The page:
Caceres’ Corner: Case No.8 (Update: Solution)

Dear Friends,

Here is case number 8:

Sixty-three year old male admitted to the Emergency Room with possible pulmonary embolism. Chest radiographs show a bulge in the descending aorta. Enhanced CT from the apex of the lungs to the diaphragmatic domes confirms the embolism. A more caudal axial CT shows a rounded opacity surrounding the aorta.


1. Neurofibromatosis
2. Lymphoma
3. Cystic lymphangioma
4. None of the above

Muppet is very frustrated about the previous case. He thought you would all diagnose it easily and says that if you don’t get the new one, he will retire to a nunnery…

63 year old male, PA chest

63 year old male, PA chest

63 year old male, chest CT

63 year old male, chest CT

63 year old male, enhanced CT

63 year old male, enhanced CT

63 year old male, caudal CT

63 year old male, caudal CT

Click here for the answer to case #8

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    Dec 2011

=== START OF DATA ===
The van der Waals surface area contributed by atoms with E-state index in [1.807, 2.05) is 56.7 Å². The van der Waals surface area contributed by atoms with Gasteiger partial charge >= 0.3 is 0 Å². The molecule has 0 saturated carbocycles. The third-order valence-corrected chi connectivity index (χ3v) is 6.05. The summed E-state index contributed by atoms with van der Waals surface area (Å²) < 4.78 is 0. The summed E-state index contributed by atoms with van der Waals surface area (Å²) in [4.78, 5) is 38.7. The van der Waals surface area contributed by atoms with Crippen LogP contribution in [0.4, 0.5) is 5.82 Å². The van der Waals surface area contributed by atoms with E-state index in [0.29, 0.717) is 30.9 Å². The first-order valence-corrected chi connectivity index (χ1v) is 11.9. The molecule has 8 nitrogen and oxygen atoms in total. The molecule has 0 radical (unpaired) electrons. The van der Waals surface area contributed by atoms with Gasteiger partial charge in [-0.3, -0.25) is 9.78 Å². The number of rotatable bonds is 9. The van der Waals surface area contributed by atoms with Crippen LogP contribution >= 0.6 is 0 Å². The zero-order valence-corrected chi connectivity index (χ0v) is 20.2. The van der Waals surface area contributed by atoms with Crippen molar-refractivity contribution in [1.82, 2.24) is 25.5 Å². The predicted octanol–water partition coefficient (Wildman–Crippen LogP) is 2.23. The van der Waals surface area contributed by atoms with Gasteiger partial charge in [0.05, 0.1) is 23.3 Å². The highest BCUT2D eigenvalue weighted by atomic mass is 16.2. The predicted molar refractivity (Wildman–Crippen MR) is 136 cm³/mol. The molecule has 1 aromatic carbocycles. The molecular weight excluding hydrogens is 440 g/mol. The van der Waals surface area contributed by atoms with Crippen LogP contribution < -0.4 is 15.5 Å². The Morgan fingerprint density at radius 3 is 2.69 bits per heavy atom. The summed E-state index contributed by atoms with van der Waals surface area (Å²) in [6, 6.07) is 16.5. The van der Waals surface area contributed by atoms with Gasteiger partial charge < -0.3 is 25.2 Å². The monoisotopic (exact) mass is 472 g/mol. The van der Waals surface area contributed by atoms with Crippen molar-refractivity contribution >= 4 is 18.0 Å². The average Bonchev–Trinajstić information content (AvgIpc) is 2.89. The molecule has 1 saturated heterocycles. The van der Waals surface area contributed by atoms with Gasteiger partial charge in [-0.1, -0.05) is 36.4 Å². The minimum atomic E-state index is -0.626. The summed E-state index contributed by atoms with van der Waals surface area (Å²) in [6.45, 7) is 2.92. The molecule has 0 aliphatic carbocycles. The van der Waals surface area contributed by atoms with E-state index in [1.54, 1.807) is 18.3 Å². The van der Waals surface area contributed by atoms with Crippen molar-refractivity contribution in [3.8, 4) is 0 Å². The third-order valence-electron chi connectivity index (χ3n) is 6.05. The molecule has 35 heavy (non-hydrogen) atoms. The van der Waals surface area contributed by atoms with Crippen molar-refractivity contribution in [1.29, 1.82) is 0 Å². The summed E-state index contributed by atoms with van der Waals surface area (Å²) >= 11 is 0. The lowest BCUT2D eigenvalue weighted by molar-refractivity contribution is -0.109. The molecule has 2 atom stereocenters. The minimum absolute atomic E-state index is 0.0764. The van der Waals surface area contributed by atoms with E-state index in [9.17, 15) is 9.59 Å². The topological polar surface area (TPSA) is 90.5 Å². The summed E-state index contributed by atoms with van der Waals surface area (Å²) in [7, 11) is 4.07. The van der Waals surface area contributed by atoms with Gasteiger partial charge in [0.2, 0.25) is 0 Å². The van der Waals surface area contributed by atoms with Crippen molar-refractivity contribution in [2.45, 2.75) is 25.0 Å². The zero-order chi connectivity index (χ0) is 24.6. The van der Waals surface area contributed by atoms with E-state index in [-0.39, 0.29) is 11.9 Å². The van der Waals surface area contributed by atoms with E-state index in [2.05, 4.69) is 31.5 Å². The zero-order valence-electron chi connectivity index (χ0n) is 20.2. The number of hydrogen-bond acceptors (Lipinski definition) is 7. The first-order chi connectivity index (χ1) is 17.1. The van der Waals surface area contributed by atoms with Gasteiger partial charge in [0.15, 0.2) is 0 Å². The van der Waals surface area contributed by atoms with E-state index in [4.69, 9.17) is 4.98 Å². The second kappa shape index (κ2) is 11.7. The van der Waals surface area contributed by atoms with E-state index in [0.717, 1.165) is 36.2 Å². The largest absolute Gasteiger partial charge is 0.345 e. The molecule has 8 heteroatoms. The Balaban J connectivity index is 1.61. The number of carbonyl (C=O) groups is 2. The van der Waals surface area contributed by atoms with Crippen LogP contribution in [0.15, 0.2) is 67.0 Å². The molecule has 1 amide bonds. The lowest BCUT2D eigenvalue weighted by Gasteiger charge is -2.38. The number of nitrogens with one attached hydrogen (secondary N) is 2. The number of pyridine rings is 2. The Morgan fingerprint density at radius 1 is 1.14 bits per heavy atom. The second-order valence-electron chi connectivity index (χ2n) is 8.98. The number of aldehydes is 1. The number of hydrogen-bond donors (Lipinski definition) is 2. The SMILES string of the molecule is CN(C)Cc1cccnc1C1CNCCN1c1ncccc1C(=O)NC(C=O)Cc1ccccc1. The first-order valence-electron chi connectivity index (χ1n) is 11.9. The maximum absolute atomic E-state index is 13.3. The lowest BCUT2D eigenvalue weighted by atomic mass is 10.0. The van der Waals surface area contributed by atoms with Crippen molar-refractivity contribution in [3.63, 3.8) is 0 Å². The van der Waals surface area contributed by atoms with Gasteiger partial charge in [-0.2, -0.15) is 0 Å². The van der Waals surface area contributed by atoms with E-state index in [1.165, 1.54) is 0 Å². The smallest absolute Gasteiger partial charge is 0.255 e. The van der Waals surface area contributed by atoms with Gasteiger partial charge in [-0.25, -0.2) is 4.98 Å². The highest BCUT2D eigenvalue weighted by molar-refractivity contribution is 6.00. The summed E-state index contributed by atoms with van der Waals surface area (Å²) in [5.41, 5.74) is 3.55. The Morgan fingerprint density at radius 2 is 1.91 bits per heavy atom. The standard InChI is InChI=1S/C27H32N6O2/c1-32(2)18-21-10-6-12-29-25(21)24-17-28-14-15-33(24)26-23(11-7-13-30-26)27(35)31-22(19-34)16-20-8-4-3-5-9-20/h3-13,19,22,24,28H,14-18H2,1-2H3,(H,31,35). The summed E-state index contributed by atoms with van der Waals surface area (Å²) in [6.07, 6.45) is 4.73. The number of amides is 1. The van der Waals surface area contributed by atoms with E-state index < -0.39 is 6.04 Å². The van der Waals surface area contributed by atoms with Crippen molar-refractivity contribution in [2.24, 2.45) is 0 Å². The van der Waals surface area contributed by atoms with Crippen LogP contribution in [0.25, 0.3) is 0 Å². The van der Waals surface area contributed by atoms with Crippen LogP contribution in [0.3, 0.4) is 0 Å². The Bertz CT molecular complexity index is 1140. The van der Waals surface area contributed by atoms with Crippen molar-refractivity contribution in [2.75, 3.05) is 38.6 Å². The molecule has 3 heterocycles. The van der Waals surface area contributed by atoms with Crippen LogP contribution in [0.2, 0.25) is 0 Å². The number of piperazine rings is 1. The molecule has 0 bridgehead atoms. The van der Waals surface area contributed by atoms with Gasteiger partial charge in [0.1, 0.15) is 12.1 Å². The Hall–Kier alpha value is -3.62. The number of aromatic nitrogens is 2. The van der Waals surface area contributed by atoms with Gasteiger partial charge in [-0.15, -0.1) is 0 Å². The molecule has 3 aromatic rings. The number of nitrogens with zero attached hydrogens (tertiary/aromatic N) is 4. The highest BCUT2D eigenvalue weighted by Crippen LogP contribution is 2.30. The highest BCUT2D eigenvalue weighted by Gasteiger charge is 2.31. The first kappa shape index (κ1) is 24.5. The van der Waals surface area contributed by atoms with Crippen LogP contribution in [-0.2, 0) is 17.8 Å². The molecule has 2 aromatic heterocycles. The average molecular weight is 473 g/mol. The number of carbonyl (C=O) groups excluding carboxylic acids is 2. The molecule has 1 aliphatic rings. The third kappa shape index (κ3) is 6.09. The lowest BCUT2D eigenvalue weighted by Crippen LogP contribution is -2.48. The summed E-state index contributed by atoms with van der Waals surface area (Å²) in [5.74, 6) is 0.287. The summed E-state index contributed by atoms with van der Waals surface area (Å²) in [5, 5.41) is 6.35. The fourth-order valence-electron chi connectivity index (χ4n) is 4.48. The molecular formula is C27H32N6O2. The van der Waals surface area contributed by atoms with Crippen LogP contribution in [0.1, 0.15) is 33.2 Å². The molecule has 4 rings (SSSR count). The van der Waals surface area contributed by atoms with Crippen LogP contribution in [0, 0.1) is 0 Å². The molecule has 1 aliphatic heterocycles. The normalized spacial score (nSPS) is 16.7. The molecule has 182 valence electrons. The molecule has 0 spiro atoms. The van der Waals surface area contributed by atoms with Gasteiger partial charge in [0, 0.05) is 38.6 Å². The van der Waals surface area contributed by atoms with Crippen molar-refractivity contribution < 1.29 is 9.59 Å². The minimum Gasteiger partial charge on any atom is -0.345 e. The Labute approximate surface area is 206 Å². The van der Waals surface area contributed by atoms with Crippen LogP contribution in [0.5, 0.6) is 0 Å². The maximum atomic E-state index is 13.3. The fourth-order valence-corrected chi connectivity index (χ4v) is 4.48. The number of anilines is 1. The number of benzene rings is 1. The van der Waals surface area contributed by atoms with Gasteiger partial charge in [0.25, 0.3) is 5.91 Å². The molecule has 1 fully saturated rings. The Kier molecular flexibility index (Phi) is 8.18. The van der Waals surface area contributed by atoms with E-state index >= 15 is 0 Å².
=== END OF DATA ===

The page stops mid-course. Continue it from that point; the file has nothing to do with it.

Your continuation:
DISCUSSION 37 Comments

    37 Responses to : Caceres’ Corner: Case No.8 (Update: Solution)

    1. drraishu says:


    2. Mohammed Noeman says:

      The axial CT-scan of the Thorax shows multiple infracarinal lymphnodes enlargement.
      The second slice shows a paravertebral mass in the posterior mediastinum. The mass is of soft-tissue density and is surrounding the descending aorta without invasion of the visceral pleura (preserved fat plane). However, I suspect pressure effect on the vertebral body. There is no cystic degenerations or necrotic areas.
      My DD would be:
      1- Neurofibroamtosis.
      2- Lymphoma
      3- Extramedullary hematopoiesis

      • Mohammed Noeman says:

        I would like to perform a CT-guided biopsy through parvetebral approach to confirm the diagnosis 🙂

    3. Dimitris K says:

      Neurofibromatosis would be possible,but the mass shows no enhancement so extramedullary hematopoiesis

    4. Ieva says:

      Because of PE in presence of no other risk factors

    5. Marius says:

      Based on those images – Lymphoma. Because masses are confluent and PTE. Futher dx needs more images.

    6. girish kulkarni says: